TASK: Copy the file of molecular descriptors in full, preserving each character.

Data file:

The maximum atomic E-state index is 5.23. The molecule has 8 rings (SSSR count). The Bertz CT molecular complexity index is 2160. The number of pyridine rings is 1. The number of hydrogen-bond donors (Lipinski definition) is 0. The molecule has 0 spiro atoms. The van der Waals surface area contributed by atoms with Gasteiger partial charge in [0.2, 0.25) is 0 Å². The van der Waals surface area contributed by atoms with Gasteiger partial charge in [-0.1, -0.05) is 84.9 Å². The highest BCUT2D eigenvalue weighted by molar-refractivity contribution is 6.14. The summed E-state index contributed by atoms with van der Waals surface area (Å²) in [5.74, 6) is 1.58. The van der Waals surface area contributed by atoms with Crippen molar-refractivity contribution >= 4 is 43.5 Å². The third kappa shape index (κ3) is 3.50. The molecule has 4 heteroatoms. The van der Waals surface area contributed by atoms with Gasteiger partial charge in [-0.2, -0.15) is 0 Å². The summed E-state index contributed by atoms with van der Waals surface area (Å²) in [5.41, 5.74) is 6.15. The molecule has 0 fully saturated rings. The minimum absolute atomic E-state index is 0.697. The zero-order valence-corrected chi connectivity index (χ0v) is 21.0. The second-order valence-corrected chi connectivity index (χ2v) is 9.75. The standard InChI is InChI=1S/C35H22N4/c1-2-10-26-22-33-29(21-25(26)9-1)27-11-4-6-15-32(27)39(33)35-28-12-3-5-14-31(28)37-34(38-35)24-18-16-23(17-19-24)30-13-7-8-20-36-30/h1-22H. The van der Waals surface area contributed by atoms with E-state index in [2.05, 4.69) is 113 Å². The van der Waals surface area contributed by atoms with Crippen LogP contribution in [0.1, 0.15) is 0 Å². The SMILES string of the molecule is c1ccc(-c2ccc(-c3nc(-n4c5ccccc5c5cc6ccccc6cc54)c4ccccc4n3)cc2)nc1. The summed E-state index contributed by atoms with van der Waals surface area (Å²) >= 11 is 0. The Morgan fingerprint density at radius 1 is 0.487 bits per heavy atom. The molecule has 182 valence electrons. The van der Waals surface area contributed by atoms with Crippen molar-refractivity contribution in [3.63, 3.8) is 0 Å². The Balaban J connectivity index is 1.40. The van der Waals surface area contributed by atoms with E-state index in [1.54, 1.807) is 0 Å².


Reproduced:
The maximum atomic E-state index is 5.23. The molecule has 8 rings (SSSR count). The Bertz CT molecular complexity index is 2160. The number of pyridine rings is 1. The number of hydrogen-bond donors (Lipinski definition) is 0. The molecule has 0 spiro atoms. The van der Waals surface area contributed by atoms with Gasteiger partial charge in [0.2, 0.25) is 0 Å². The van der Waals surface area contributed by atoms with Gasteiger partial charge in [-0.1, -0.05) is 84.9 Å². The highest BCUT2D eigenvalue weighted by molar-refractivity contribution is 6.14. The summed E-state index contributed by atoms with van der Waals surface area (Å²) in [5.74, 6) is 1.58. The van der Waals surface area contributed by atoms with Crippen molar-refractivity contribution >= 4 is 43.5 Å². The third kappa shape index (κ3) is 3.50. The molecule has 4 heteroatoms. The van der Waals surface area contributed by atoms with Gasteiger partial charge in [-0.2, -0.15) is 0 Å². The summed E-state index contributed by atoms with van der Waals surface area (Å²) in [5.41, 5.74) is 6.15. The molecule has 0 fully saturated rings. The minimum absolute atomic E-state index is 0.697. The zero-order valence-corrected chi connectivity index (χ0v) is 21.0. The second-order valence-corrected chi connectivity index (χ2v) is 9.75. The standard InChI is InChI=1S/C35H22N4/c1-2-10-26-22-33-29(21-25(26)9-1)27-11-4-6-15-32(27)39(33)35-28-12-3-5-14-31(28)37-34(38-35)24-18-16-23(17-19-24)30-13-7-8-20-36-30/h1-22H. The van der Waals surface area contributed by atoms with E-state index in [2.05, 4.69) is 113 Å². The van der Waals surface area contributed by atoms with Crippen LogP contribution in [0.1, 0.15) is 0 Å². The SMILES string of the molecule is c1ccc(-c2ccc(-c3nc(-n4c5ccccc5c5cc6ccccc6cc54)c4ccccc4n3)cc2)nc1. The summed E-state index contributed by atoms with van der Waals surface area (Å²) >= 11 is 0. The Morgan fingerprint density at radius 1 is 0.487 bits per heavy atom. The molecule has 182 valence electrons. The van der Waals surface area contributed by atoms with Crippen molar-refractivity contribution in [3.63, 3.8) is 0 Å². The Balaban J connectivity index is 1.40. The van der Waals surface area contributed by atoms with E-state index in [1.54, 1.807) is 0 Å².